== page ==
“The safety and security of staff and inmates is paramount to the Department of Corrections,” said Corrections Secretary John Wetzel. “Whether the threat is drugs or staff assaults, the agency is working vigorously to combat these threats on many fronts.”
The DOC is redoubling its efforts to address the evolving threats, particularly those involving illicit, harmful substances and the violence that can be connected to their illegal trade.
The DOC has developed a multi-point plan to respond to these new threats to safety and security within the facilities:
- Implementing new training in the use of Personal Protective Equipment (PPE) for the majority of institutional staff - including all corrections officers, maintenance, and food service staff who handle inmate clothing or property – to ensure the use of protective gear when conducting searches and processing inmate mail or other items.
- Training in-house Fire Emergency Response Teams (FERT) in hazardous material response.
- Increasing the inventory of protective gear, including purchasing special gloves and respirators to ensure that staff have greater protection when handling potentially hazardous material.
- Purchasing safety disposal equipment for unknown substances, including an appropriate container and bags that can be sealed for use in the mailrooms to safely secure and dispose of questionable items.
- Expanding the use of body scanners at state prisons and community corrections centers. The DOC has installed body scanners at SCI Coal Township and soon SCI Huntingdon on a pilot basis. The Community Corrections Center at Wernersville purchased a body scanner after experiencing promising results. The agency plans to install body scanners at all institutions to be used following inmate visitation to ensure contraband does not enter the institutions.
- Reviewing procedures for inmate mail processing to identify better means to safely and efficiently detect and divert contraband before it is delivered to the inmate population. Attempts to introduce narcotics through the mail have increased significantly in recent years. Illicit substances are often secreted under stamps, in pictures or saturated into the paper itself, making detection of drugs a time-consuming and difficult undertaking.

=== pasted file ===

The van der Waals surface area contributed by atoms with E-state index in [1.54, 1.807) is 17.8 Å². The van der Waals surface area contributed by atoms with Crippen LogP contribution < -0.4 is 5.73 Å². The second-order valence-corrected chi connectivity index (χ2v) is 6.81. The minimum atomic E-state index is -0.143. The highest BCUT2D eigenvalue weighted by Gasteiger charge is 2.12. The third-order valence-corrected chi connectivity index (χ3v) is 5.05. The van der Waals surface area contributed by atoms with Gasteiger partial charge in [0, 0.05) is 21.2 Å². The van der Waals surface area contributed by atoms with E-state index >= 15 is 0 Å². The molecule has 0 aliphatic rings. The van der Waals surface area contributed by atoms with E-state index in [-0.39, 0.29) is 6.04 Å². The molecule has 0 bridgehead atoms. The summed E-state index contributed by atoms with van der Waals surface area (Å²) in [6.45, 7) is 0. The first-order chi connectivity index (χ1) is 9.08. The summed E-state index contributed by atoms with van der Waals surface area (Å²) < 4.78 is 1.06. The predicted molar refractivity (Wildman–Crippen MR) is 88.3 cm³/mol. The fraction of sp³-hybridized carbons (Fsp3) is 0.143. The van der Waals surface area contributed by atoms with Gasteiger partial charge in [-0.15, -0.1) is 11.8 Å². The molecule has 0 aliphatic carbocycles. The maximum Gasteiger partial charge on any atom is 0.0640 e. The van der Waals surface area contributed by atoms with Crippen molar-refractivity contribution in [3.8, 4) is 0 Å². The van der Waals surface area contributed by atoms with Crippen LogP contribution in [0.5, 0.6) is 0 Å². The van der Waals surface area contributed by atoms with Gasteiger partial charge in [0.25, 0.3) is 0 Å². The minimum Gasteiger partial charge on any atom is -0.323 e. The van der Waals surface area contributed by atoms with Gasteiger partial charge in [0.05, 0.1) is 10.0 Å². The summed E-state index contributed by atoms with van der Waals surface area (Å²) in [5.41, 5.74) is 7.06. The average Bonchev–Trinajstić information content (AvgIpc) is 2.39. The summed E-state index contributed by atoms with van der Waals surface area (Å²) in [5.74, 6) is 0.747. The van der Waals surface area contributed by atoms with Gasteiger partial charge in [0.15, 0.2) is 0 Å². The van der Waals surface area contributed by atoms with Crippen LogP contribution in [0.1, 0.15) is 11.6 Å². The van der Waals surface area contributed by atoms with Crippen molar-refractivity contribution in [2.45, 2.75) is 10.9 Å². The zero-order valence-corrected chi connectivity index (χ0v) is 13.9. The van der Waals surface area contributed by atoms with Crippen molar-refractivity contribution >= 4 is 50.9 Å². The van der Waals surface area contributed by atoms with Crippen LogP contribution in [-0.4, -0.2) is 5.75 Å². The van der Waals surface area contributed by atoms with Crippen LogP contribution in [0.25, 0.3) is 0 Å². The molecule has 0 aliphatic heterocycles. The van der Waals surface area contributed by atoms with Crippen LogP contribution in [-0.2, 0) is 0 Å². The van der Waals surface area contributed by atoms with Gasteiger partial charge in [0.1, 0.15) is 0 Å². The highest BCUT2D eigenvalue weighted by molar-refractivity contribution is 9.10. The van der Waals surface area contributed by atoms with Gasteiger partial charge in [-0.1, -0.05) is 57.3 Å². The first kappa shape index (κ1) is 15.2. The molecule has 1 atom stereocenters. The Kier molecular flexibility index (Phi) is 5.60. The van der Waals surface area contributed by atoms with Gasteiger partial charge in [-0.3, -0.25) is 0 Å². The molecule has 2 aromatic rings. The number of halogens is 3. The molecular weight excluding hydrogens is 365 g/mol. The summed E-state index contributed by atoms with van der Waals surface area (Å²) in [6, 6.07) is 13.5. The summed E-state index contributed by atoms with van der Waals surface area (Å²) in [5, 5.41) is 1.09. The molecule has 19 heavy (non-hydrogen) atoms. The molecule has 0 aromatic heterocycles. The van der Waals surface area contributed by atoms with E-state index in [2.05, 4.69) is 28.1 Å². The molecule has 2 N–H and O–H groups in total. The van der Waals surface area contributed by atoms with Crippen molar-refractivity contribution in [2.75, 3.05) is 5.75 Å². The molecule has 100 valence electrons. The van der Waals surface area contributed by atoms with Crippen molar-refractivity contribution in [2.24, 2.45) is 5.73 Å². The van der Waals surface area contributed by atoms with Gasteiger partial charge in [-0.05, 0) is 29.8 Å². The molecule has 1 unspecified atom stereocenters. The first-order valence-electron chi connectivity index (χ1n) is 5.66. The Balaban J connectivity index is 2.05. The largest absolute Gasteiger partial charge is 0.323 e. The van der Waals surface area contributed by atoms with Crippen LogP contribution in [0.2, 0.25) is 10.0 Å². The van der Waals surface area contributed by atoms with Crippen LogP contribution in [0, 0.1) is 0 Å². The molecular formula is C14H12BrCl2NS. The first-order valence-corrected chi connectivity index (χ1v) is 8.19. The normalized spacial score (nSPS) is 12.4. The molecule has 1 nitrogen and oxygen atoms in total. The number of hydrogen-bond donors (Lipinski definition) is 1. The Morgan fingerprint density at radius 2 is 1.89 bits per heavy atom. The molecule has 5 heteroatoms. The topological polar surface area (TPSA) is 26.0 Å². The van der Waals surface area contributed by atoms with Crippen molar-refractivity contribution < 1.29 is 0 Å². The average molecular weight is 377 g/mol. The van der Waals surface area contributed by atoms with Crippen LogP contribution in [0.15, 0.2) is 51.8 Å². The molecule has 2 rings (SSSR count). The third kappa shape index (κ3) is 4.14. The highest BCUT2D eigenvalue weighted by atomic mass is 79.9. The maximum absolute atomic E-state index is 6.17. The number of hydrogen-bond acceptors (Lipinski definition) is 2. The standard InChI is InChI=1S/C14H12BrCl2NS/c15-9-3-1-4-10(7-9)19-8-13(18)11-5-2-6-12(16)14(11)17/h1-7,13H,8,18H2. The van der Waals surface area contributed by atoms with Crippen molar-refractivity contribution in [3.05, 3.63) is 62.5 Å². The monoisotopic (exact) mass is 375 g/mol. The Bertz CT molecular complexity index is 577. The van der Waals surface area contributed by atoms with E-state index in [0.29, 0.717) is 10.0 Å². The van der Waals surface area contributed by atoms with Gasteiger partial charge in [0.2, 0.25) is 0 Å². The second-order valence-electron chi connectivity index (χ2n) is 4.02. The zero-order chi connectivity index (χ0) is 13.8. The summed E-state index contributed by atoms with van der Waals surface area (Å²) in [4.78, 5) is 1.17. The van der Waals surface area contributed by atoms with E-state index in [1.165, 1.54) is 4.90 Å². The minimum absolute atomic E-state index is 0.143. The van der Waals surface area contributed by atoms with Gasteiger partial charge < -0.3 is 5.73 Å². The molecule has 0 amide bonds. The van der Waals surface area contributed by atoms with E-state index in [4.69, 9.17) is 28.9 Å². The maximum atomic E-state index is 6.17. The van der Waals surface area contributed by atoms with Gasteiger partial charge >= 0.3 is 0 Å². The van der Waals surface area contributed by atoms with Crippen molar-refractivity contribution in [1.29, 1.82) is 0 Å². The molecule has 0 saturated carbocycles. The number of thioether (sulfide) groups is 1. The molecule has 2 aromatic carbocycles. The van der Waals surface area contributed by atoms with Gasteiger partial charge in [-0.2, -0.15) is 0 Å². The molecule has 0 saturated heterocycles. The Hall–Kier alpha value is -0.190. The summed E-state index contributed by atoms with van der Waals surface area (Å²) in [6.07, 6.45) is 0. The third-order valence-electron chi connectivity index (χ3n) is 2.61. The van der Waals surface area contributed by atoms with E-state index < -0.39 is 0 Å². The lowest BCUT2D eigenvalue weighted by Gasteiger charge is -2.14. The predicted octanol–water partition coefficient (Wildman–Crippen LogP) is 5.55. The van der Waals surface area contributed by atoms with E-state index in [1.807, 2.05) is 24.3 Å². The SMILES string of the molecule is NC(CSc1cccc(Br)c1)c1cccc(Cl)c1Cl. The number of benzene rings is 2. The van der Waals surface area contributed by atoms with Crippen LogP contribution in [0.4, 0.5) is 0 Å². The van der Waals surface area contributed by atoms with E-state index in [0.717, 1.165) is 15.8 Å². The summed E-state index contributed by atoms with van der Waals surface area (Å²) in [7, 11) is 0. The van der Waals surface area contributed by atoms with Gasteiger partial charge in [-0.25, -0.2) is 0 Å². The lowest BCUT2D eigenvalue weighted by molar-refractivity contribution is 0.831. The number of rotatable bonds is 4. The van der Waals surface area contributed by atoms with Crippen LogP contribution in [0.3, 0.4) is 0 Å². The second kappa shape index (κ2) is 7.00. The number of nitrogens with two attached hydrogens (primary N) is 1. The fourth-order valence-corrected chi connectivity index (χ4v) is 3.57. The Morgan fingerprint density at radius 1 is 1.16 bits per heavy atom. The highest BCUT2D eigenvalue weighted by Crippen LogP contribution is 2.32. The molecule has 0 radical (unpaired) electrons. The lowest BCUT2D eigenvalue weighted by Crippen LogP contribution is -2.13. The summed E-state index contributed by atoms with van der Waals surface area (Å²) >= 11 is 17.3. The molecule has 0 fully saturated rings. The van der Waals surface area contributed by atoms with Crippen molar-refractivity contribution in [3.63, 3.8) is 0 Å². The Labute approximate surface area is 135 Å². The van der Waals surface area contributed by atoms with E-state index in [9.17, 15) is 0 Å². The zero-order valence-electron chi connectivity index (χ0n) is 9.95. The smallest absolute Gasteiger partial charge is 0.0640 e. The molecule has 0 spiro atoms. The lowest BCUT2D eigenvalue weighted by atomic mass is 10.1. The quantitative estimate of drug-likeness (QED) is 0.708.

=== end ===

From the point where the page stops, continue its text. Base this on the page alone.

- Purchasing K9 Narcan auto injectors to be available for use on drug-sniffing K9s.
- Expanding the K9 unit by three teams dedicated to searching community corrections facilities.
The Department of Corrections is not immune to the drug epidemic that has affected record numbers of individuals on the outside, one that has been made more complex and more dangerous to those simply exposed to the drugs by the introduction of various synthetic compounds.
Since the beginning of August, 18 staff members at three institutions in western Pennsylvania were sickened by exposure to an unknown substance. The Pennsylvania State Police is currently conducting testing on samples of the substances to determine their identity.
As new toxic substances are introduced that are more difficult to identify, the DOC is working to eliminate the avenues for contraband to enter the system. The DOC believes there is a link between increased drug trade in prisons and the uptick in violence, both inmate-on-inmate and inmate-on-staff assaults.
The staff assault rate has inched up by 4 percent in the first half of 2018, but the overall downward trend in the staff assault rate continues, remaining lower today than it was 25 years ago.
DOC is confident that introducing new training and safety measures to limit the introduction of contraband will reduce potential exposure and further drive down the number of assaults.
“Prison staff, especially corrections officers, risk their lives on a daily basis,” said Tabb Bickell, the DOC’s executive deputy secretary for institution security. “We are moving quickly and deliberately to make sure they have all the available tools and training to ensure their safety.”
Earlier this year, following the fatal assault on Sgt. Mark Baserman, the DOC instituted new staff training protocols in violence prevention and response, instituted weekly intelligence briefings, added dedicated intelligence lieutenants at each facility, and contracted with an information technology firm to enhance risk assessment especially in predicting violence.
The Department of Corrections continues to explore avenues to increase the safety and security of its staff, inmate population, and the public.
MEDIA CONTACT: Susan McNaughton, 717-728-4025
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